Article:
William Weintraub, MD (MedStar Heart & Vascular Institute, Washington, DC), also commenting for TCTMD, emphasized that the Australian registry is observational. “There’s selection bias. Asymptomatic people who undergo PCI are a select group,” he said. “They’re sicker. There are reasons why they’re undergoing PCI, and you can’t correct for that adequately with covariates.”

Nor is it surprising that 11.2% of the cohort’s patients were asymptomatic, added Weintraub, as that’s similar to what’s been shown by other studies. Though the interventions may be justified, “it’s very hard to tell,” he noted. “In the asymptomatic, you’re not doing this for quality of life. You’re doing it because somehow you believe that you can prolong life.”

Extent of Ischemia and ISCHEMIA

Dehmer said that, for him, the biggest missing piece here is information on ischemia. “They separated the patients into either symptomatic or asymptomatic. Although they make a reference to this in their discussion—[that] there must have been some reason, like a stress test abnormality, that these asymptomatic people were sent to the cath lab—they present no data,” he noted.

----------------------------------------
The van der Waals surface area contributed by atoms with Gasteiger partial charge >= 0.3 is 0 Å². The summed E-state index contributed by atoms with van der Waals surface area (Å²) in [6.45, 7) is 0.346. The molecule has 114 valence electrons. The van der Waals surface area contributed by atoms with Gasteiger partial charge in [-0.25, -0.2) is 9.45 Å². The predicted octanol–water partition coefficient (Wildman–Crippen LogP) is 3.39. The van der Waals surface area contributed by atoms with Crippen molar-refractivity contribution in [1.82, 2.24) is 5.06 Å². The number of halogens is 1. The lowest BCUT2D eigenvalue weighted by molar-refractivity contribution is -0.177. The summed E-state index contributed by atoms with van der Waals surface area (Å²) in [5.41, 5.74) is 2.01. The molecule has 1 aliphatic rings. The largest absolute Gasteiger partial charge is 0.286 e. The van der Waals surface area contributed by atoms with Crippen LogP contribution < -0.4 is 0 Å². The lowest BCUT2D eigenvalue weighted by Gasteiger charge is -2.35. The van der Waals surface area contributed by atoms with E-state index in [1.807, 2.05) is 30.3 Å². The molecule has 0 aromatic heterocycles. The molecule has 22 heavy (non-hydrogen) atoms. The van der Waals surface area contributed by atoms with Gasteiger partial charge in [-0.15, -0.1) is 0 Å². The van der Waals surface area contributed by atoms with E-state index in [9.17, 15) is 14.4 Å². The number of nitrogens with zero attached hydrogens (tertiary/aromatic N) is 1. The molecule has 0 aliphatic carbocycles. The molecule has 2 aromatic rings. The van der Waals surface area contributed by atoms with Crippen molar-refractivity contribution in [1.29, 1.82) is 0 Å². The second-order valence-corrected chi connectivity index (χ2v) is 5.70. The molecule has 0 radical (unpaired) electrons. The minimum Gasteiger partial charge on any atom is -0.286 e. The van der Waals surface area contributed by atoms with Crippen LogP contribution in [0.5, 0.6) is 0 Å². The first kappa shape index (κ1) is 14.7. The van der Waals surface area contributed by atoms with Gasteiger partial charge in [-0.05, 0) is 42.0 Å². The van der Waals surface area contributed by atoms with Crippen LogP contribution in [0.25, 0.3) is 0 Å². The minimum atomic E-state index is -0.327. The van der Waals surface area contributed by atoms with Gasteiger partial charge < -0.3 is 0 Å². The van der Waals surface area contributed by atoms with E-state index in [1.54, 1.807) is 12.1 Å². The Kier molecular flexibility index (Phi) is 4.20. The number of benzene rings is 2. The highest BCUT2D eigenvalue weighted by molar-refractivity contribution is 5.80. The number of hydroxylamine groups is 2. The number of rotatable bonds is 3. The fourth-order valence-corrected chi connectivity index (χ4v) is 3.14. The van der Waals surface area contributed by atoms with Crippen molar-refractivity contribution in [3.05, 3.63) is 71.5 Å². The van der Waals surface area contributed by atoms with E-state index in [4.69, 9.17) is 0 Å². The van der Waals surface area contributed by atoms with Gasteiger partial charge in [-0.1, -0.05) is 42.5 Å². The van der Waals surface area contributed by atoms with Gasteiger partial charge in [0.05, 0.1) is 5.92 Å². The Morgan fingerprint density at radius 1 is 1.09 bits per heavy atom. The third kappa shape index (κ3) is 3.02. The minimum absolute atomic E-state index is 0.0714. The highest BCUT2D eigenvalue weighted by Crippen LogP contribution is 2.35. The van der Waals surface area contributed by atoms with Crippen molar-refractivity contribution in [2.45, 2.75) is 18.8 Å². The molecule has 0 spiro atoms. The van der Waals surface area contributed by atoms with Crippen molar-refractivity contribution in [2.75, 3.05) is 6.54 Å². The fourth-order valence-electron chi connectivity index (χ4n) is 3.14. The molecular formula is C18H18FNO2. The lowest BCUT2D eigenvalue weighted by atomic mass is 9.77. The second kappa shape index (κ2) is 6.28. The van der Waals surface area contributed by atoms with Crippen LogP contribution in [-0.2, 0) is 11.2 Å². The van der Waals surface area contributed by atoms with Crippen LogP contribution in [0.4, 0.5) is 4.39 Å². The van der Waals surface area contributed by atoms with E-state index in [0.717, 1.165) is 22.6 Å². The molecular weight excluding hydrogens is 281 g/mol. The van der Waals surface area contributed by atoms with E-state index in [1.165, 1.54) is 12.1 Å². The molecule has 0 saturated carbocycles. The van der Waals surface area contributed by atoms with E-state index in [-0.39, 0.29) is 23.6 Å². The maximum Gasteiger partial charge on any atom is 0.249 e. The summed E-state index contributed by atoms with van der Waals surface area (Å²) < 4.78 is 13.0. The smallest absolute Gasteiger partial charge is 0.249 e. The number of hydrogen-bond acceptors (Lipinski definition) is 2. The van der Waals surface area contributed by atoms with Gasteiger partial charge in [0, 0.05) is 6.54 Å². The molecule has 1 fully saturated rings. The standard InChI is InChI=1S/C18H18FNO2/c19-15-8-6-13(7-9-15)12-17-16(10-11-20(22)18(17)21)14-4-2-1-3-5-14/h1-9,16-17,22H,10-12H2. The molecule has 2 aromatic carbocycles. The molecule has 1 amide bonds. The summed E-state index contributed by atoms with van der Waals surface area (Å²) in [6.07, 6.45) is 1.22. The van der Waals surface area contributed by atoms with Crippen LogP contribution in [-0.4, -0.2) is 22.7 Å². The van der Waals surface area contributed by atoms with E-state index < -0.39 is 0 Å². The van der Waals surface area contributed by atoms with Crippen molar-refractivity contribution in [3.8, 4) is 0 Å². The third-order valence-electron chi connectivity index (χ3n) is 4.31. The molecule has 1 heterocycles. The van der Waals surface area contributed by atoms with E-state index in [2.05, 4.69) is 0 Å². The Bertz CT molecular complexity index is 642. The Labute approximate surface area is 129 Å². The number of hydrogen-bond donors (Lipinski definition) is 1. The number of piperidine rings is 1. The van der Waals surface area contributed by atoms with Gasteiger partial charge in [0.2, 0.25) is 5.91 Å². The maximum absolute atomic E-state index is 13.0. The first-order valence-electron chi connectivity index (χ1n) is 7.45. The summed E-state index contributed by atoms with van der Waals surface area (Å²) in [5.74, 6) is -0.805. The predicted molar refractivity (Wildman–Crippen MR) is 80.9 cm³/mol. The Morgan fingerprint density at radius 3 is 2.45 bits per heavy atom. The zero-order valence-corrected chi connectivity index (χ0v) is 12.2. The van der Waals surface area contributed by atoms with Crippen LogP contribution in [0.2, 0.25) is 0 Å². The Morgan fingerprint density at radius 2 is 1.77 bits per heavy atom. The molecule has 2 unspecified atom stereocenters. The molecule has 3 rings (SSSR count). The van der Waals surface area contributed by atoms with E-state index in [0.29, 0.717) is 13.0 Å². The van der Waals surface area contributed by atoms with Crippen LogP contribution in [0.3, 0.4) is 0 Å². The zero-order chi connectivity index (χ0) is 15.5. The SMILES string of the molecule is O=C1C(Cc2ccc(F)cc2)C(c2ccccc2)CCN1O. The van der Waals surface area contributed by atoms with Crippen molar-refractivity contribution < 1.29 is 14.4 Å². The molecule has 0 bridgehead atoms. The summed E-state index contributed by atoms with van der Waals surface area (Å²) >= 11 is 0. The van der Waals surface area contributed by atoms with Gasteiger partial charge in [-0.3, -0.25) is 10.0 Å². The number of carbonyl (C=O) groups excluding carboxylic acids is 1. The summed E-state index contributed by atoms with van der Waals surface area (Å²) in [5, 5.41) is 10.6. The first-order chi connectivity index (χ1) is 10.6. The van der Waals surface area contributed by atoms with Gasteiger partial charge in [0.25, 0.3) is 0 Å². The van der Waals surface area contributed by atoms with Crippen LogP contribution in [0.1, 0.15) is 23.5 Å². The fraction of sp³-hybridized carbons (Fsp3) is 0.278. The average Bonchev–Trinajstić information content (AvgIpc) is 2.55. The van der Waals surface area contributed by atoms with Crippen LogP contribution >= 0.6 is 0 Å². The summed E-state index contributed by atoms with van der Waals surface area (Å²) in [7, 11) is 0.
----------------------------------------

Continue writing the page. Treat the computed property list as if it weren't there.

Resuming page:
In the asymptomatic, you’re not doing this for quality of life. You’re doing it because somehow you believe that you can prolong life. William Weintraub

Regarding the extent of ischemia, Koshy told TCTMD that most patients, around 80%, had a positive stress test before intervention. For the remainder, the reasons for PCI are unknown but could possibly be related to an abnormal CT angiography or nonspecific symptoms, suggested Koshy. “So I think the majority would have had ischemia-driven revascularization.”

In the ISCHEMIA trial, which exclusively enrolled participants with documented moderate or severe ischemia, 34% had no angina in the previous 4 weeks, prompting Koshy and colleagues to ask what would have happened had the trial’s results been analyzed by symptom status.